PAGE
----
Creative Commons BY-SA 4.0 License

A 512KB RAM Card for the HP48GX Calculator

This repository contains the KiCAD design files for an HP48GX calculator RAM card. The card contains a single 512KB SRAM chip and can be used in either slot 1 or slot 2 of the calculator.

When the card is used in slot 2 it makes available 4 x 128KB banks of storage that appear in the calculator as ports 2, 3, 4 and 5.

When used in slot 1, only one of the 128KB banks is available, which will appear in the calculator as port 1. Two switches, mounted on the end of the board and accessible when the calculator card cover is removed, allow control over which bank is used.


The card is currently at revision 0 (initial design). It has been prototyped and found to be fully functional, but has a few issues that could be addressed, if anyone wishes to do so, before further boards are fabricated (see below).

A PDF of the schematic is available in doc/schematic.pdf.

Some photographs of my prototypes are also available:-

I manufactured the prototypes at pcbway.com, selecting a yellow solder-resist, black silkscreen, immersion gold finish and gold fingers with a bevelled edge. The gold finish is necessary to avoid corrosion on the battery pad and the connector fingers.

However, I also made a mistake: I ordered a 1.2 mm board thickness because I had read somewhere that this was used by the original HP48 RAM cards. Unfortunately 1.2 mm IS TOO THIN -- the cards do not seat properly in the connector. I had to pad the back of the cards with several layers of sellotape (transparent sticky tape) to get a firm fitting. I believe that a standard 1.6 mm board would be the correct thickness to use (with a bevelled edge for easy insertion).

Hand soldering the components onto the board is not too difficult (with a fine-tipped soldering iron and a magnifier) -- I selected relatively large footprint devices specifically to make assembly easier. The parts list is included below.

The current consumed by the CR2016 backup battery when the board is outside of the calculator is less than 3 microamps, giving an expected shelf-life for RAM contents of over 3 years for a 90mAh capacity battery. I have yet to measure the current when the card is inside the calculator and the calculator off (need to solder some wires to do this), but hopefully it will not be much different.


For use in slot 2, set the SW2 and SW3 switches (marked A18 and A17 on the silkscreen) to their central positions (marked A for Automatic), and set the SW1 switch (marked PROT on the silkscreen) to W (for Writeable). After inserting the card into the calculator, issue the PINIT command and you should see ports 2 through 5 become available in the ports list.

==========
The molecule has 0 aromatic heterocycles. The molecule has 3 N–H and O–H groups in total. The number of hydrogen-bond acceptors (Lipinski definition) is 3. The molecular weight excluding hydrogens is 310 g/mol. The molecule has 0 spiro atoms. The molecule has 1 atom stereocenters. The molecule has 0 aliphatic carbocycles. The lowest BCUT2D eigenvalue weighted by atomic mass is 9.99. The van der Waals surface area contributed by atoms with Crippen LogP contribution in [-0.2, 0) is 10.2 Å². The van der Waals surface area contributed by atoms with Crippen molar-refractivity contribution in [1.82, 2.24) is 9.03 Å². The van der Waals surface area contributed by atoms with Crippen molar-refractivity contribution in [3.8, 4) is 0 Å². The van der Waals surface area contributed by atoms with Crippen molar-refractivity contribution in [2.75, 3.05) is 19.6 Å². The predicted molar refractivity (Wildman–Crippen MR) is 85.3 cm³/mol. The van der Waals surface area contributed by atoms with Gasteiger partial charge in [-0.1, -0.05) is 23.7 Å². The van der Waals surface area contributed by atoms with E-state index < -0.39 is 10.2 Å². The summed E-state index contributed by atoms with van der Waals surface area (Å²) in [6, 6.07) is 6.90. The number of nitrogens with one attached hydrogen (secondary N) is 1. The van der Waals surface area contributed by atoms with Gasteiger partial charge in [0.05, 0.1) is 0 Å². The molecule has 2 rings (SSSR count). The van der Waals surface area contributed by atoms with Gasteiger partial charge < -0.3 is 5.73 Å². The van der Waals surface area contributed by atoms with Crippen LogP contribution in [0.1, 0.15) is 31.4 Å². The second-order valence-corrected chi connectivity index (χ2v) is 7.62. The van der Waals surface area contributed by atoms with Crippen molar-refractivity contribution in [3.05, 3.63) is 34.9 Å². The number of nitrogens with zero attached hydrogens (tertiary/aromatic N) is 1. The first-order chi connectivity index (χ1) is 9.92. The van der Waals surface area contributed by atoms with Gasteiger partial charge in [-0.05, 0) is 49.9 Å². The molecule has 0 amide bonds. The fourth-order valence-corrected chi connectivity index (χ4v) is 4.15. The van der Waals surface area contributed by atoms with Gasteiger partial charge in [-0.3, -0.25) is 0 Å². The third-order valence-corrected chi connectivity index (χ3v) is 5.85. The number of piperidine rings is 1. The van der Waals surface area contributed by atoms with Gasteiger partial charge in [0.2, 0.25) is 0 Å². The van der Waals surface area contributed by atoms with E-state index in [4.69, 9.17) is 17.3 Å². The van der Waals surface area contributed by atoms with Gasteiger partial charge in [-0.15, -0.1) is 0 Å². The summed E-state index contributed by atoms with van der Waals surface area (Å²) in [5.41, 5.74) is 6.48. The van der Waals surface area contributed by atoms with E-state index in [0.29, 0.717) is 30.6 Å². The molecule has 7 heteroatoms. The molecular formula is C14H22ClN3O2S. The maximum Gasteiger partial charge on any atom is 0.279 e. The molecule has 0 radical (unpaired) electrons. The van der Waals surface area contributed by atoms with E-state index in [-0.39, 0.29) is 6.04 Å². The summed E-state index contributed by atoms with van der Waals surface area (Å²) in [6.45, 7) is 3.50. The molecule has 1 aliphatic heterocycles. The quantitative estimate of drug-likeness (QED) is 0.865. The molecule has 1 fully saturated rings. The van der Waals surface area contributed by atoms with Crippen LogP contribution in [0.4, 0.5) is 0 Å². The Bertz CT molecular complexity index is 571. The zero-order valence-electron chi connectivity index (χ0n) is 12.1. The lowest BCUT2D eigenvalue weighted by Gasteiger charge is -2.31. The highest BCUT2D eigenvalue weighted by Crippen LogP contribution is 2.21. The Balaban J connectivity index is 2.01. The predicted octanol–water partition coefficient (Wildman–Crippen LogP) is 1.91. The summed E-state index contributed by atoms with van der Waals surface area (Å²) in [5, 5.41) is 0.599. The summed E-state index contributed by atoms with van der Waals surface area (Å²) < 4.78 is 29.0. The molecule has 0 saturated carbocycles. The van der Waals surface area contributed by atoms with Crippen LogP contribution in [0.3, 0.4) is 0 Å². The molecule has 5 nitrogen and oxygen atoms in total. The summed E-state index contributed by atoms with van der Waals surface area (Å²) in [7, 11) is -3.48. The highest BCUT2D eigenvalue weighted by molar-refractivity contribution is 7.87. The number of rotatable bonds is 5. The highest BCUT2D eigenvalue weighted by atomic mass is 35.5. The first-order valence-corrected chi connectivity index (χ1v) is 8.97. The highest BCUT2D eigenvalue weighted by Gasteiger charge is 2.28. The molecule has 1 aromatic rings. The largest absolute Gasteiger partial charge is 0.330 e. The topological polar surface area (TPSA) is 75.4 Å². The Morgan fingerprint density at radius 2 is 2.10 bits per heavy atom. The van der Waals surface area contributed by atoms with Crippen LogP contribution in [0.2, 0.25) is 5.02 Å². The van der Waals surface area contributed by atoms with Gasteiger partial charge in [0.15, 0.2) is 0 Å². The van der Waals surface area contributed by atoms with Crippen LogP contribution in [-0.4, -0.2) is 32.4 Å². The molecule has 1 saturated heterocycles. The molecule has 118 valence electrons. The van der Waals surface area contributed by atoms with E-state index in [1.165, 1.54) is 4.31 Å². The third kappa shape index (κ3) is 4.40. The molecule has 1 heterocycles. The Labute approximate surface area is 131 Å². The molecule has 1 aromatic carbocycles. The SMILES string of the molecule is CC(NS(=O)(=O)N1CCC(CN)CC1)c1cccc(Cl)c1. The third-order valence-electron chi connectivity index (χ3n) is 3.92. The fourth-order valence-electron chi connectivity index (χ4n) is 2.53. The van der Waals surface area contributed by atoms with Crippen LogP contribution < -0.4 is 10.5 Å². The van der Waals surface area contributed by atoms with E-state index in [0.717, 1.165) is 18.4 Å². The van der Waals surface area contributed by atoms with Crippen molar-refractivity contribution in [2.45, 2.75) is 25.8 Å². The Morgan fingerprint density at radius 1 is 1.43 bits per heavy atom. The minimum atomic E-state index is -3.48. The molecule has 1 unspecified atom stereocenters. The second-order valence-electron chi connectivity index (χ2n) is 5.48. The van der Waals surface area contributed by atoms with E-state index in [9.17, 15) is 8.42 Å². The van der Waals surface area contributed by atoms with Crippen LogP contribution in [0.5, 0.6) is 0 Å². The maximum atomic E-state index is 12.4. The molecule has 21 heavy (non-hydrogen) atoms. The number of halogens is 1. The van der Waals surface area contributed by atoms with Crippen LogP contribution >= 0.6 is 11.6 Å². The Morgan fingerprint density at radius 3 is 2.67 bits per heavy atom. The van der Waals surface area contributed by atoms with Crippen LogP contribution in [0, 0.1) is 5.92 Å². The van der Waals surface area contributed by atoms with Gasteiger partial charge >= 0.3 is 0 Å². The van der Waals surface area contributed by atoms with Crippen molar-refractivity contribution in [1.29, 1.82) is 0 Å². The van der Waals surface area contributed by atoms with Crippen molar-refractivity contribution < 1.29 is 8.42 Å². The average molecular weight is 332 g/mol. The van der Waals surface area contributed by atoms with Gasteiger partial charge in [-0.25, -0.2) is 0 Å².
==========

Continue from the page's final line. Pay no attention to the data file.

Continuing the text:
For use in slot 1, set the A17/18 switches to fixed 0 or 1 positions. You may keep four different port 1 configurations in this way. Just be sure to switch off the calculator before moving the switches.

I have tested the functionality of the boards with the CHKMEM utility available from http://www.hpcalc.org/details/7394, and also with a few weeks of general usage. Initially, I had some strange issues with one of the boards that I eventually tracked down to some dodgy soldering. Other than that, I have not found any major problems so far.

Note that I have not (yet) tested the card in an HP48SX calculator, but I am hopeful that some combination of switch positions will allow it to work in this calculator too.

When it comes time to change the backup battery you will notice that the board must be removed from the calculator, and so there will be no battery power available to power the SRAM chip during the battery change process. This is the reason for capacitors C1 & C4, they should be able to supply enough current to support the SRAM during this procedure. Do not take too long though. My own testing assumes 10 seconds is long enough to change a battery -- have the replacement battery to hand and, of course, make a backup first!

Revision 0 Issues

I have identified the following issues with revision 0 of the design:-

  1. The switches could be a little closer to the edge of the board, allowing them to be more easily operated when in-situ in the calculator.
  2. The C2 and C3 silkscreen legends are swapped.
  3. The C4 silkscreen legend is lacking a '+' sign.
  4. Removal of a card from a calculator can be awkward. Consider the addition of a small hole to allow hooking the card out with a paper clip.

Parts List

Part Description Digikey Part Number
R1 RES SMD 1M OHM 5% 1/8W 0805 311-1.0MARCT-ND
R2, R3, R7, R8, R9, R12 RES SMD 47K OHM 5% 1/8W 0805 311-47KARCT-ND
R5, R6 RES SMD 10K OHM 5% 1/8W 0805 311-10KARCT-ND
R4 RES SMD 4K7 OHM 5% 1/8W 0805 311-4.7KARCT-ND
R15 - R22 RES SMD 330 OHM 5% 1/8W 0805 311-330ARCT-ND
C1, C4 CAP TANT 33UF 6.3V 10% 1206 478-8527-1-ND
C2, C3 CAP CER 0.22UF 10V X7R 0805 445-8190-1-ND
SW1 SWITCH SLIDE SPDT 300MA 6V 401-2016-1-ND
SW2, SW3 SWITCH SLIDE SP3T 300MA 6V 401-2017-1-ND
BT1 CR2016 3V 90mAh COIN CELL N/A
Battery Holder RETAINER 20MM COIN CELL SMD 36-3026-ND


The materials in this repository are released under a Creative Commons Attribution-ShareAlike 4.0 International License. This means you can do what you like with this material as long as you acknowledge my contribution and distribute any changes you make under the same licence. See cc-by-sa for details.

Paul Onions paul.onions@acm.org

22 June 2017